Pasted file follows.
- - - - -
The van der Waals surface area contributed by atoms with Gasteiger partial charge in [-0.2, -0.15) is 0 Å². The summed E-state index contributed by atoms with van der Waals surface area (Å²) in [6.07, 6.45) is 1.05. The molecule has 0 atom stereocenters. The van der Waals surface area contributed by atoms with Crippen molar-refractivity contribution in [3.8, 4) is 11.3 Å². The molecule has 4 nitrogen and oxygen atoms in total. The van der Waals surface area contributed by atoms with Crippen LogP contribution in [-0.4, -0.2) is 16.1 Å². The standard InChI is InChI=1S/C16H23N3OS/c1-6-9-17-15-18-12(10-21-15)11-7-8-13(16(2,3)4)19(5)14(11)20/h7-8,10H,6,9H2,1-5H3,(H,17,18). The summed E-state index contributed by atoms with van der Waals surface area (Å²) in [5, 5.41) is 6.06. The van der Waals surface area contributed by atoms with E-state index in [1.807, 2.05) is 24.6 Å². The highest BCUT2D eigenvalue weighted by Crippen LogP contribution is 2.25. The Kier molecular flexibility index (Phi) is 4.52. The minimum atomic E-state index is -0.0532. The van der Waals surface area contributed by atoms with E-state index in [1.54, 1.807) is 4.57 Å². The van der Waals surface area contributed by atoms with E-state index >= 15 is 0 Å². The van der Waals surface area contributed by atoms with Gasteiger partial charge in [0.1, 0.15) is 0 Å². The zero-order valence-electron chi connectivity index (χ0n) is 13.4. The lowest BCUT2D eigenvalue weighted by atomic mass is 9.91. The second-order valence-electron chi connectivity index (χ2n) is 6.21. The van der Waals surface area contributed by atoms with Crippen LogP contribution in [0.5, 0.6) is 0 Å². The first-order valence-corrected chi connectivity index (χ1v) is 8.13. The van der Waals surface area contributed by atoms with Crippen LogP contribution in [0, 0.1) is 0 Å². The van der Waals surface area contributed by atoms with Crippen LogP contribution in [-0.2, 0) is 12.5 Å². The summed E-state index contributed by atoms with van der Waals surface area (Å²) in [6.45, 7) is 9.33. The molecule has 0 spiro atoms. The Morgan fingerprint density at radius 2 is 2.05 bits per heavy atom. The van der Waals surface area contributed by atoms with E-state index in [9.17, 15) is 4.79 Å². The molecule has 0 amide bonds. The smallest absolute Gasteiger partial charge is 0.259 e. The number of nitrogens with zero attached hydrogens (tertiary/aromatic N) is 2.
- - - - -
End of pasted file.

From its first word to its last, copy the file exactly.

The van der Waals surface area contributed by atoms with Gasteiger partial charge in [-0.2, -0.15) is 0 Å². The summed E-state index contributed by atoms with van der Waals surface area (Å²) in [6.07, 6.45) is 1.05. The molecule has 0 atom stereocenters. The van der Waals surface area contributed by atoms with Crippen molar-refractivity contribution in [3.8, 4) is 11.3 Å². The molecule has 4 nitrogen and oxygen atoms in total. The van der Waals surface area contributed by atoms with Crippen LogP contribution in [-0.4, -0.2) is 16.1 Å². The standard InChI is InChI=1S/C16H23N3OS/c1-6-9-17-15-18-12(10-21-15)11-7-8-13(16(2,3)4)19(5)14(11)20/h7-8,10H,6,9H2,1-5H3,(H,17,18). The summed E-state index contributed by atoms with van der Waals surface area (Å²) in [5, 5.41) is 6.06. The van der Waals surface area contributed by atoms with E-state index in [1.807, 2.05) is 24.6 Å². The highest BCUT2D eigenvalue weighted by Crippen LogP contribution is 2.25. The Kier molecular flexibility index (Phi) is 4.52. The minimum atomic E-state index is -0.0532. The van der Waals surface area contributed by atoms with E-state index in [1.54, 1.807) is 4.57 Å². The van der Waals surface area contributed by atoms with E-state index >= 15 is 0 Å². The van der Waals surface area contributed by atoms with Gasteiger partial charge in [0.1, 0.15) is 0 Å². The zero-order valence-electron chi connectivity index (χ0n) is 13.4. The lowest BCUT2D eigenvalue weighted by atomic mass is 9.91. The second-order valence-electron chi connectivity index (χ2n) is 6.21. The van der Waals surface area contributed by atoms with Crippen LogP contribution in [0.5, 0.6) is 0 Å². The first-order valence-corrected chi connectivity index (χ1v) is 8.13. The van der Waals surface area contributed by atoms with Crippen LogP contribution in [0, 0.1) is 0 Å². The van der Waals surface area contributed by atoms with Crippen LogP contribution in [-0.2, 0) is 12.5 Å². The summed E-state index contributed by atoms with van der Waals surface area (Å²) in [6.45, 7) is 9.33. The molecule has 0 spiro atoms. The Morgan fingerprint density at radius 2 is 2.05 bits per heavy atom. The van der Waals surface area contributed by atoms with E-state index in [9.17, 15) is 4.79 Å². The molecule has 0 amide bonds. The smallest absolute Gasteiger partial charge is 0.259 e. The number of nitrogens with zero attached hydrogens (tertiary/aromatic N) is 2.